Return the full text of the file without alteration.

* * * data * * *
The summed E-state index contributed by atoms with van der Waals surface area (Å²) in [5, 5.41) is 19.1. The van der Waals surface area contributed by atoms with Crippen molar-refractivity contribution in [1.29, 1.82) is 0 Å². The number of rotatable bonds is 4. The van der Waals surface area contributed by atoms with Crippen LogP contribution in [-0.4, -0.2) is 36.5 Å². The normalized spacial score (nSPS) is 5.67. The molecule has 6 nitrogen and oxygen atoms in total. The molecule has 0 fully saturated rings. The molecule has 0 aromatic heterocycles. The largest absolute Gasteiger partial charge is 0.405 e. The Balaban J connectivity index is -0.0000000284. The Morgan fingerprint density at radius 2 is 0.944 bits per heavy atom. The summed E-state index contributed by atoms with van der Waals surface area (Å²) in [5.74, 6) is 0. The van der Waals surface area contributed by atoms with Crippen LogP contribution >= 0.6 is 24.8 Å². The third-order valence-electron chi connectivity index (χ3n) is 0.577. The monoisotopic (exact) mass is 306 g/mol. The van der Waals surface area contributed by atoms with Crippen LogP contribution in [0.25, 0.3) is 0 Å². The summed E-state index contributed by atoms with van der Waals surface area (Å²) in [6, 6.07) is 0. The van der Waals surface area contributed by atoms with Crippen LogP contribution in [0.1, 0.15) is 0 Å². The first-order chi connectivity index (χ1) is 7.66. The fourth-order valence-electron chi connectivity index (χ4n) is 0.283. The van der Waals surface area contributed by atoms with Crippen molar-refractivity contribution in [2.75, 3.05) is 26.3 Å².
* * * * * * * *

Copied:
The summed E-state index contributed by atoms with van der Waals surface area (Å²) in [5, 5.41) is 19.1. The van der Waals surface area contributed by atoms with Crippen molar-refractivity contribution in [1.29, 1.82) is 0 Å². The number of rotatable bonds is 4. The van der Waals surface area contributed by atoms with Crippen LogP contribution in [-0.4, -0.2) is 36.5 Å². The normalized spacial score (nSPS) is 5.67. The molecule has 6 nitrogen and oxygen atoms in total. The molecule has 0 fully saturated rings. The molecule has 0 aromatic heterocycles. The largest absolute Gasteiger partial charge is 0.405 e. The Balaban J connectivity index is -0.0000000284. The Morgan fingerprint density at radius 2 is 0.944 bits per heavy atom. The summed E-state index contributed by atoms with van der Waals surface area (Å²) in [5.74, 6) is 0. The van der Waals surface area contributed by atoms with Crippen LogP contribution >= 0.6 is 24.8 Å². The third-order valence-electron chi connectivity index (χ3n) is 0.577. The monoisotopic (exact) mass is 306 g/mol. The van der Waals surface area contributed by atoms with Crippen LogP contribution in [0.25, 0.3) is 0 Å². The summed E-state index contributed by atoms with van der Waals surface area (Å²) in [6, 6.07) is 0. The van der Waals surface area contributed by atoms with Crippen LogP contribution in [0.1, 0.15) is 0 Å². The first-order chi connectivity index (χ1) is 7.66. The fourth-order valence-electron chi connectivity index (χ4n) is 0.283. The van der Waals surface area contributed by atoms with Crippen molar-refractivity contribution in [2.75, 3.05) is 26.3 Å².